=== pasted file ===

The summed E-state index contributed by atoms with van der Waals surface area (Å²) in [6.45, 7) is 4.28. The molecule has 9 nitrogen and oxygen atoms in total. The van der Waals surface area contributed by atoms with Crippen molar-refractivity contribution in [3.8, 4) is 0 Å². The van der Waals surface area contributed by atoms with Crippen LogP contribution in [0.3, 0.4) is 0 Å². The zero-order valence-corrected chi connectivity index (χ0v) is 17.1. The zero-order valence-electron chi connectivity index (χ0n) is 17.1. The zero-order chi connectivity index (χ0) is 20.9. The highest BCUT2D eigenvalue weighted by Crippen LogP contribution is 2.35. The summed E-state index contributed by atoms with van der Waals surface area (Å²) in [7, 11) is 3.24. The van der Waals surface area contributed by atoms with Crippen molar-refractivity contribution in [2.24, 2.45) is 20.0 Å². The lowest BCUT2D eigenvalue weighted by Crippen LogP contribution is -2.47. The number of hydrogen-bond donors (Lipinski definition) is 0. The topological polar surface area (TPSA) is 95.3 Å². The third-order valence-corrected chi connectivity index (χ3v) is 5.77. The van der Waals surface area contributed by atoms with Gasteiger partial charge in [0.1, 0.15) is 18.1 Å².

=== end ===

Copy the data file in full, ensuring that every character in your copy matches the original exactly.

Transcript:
The summed E-state index contributed by atoms with van der Waals surface area (Å²) in [6.45, 7) is 4.28. The molecule has 9 nitrogen and oxygen atoms in total. The van der Waals surface area contributed by atoms with Crippen molar-refractivity contribution in [3.8, 4) is 0 Å². The van der Waals surface area contributed by atoms with Crippen LogP contribution in [0.3, 0.4) is 0 Å². The zero-order valence-corrected chi connectivity index (χ0v) is 17.1. The zero-order valence-electron chi connectivity index (χ0n) is 17.1. The zero-order chi connectivity index (χ0) is 20.9. The highest BCUT2D eigenvalue weighted by Crippen LogP contribution is 2.35. The summed E-state index contributed by atoms with van der Waals surface area (Å²) in [7, 11) is 3.24. The van der Waals surface area contributed by atoms with Crippen molar-refractivity contribution in [2.24, 2.45) is 20.0 Å². The lowest BCUT2D eigenvalue weighted by Crippen LogP contribution is -2.47. The number of hydrogen-bond donors (Lipinski definition) is 0. The topological polar surface area (TPSA) is 95.3 Å². The third-order valence-corrected chi connectivity index (χ3v) is 5.77. The van der Waals surface area contributed by atoms with Gasteiger partial charge in [0.1, 0.15) is 18.1 Å².